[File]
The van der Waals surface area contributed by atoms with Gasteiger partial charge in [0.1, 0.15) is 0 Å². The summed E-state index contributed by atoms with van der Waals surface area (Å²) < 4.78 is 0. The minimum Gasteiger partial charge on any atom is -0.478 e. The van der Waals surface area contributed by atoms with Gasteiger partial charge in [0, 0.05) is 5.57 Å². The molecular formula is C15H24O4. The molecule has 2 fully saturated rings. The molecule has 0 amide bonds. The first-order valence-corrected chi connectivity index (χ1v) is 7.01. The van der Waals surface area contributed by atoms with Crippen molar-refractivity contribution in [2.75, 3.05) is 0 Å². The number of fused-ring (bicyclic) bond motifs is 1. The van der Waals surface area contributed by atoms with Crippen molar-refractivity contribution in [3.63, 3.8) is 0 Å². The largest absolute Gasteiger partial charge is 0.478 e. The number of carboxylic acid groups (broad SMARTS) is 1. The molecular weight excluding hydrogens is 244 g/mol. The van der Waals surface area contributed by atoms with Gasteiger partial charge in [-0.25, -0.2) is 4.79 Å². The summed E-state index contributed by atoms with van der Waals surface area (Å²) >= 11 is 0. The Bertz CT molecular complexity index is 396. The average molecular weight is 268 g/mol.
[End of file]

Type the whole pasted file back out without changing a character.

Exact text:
The van der Waals surface area contributed by atoms with Gasteiger partial charge in [0.1, 0.15) is 0 Å². The summed E-state index contributed by atoms with van der Waals surface area (Å²) < 4.78 is 0. The minimum Gasteiger partial charge on any atom is -0.478 e. The van der Waals surface area contributed by atoms with Gasteiger partial charge in [0, 0.05) is 5.57 Å². The molecular formula is C15H24O4. The molecule has 2 fully saturated rings. The molecule has 0 amide bonds. The first-order valence-corrected chi connectivity index (χ1v) is 7.01. The van der Waals surface area contributed by atoms with Crippen molar-refractivity contribution in [2.75, 3.05) is 0 Å². The number of fused-ring (bicyclic) bond motifs is 1. The van der Waals surface area contributed by atoms with Crippen molar-refractivity contribution in [3.63, 3.8) is 0 Å². The largest absolute Gasteiger partial charge is 0.478 e. The number of carboxylic acid groups (broad SMARTS) is 1. The molecular weight excluding hydrogens is 244 g/mol. The van der Waals surface area contributed by atoms with Gasteiger partial charge in [-0.25, -0.2) is 4.79 Å². The summed E-state index contributed by atoms with van der Waals surface area (Å²) >= 11 is 0. The Bertz CT molecular complexity index is 396. The average molecular weight is 268 g/mol.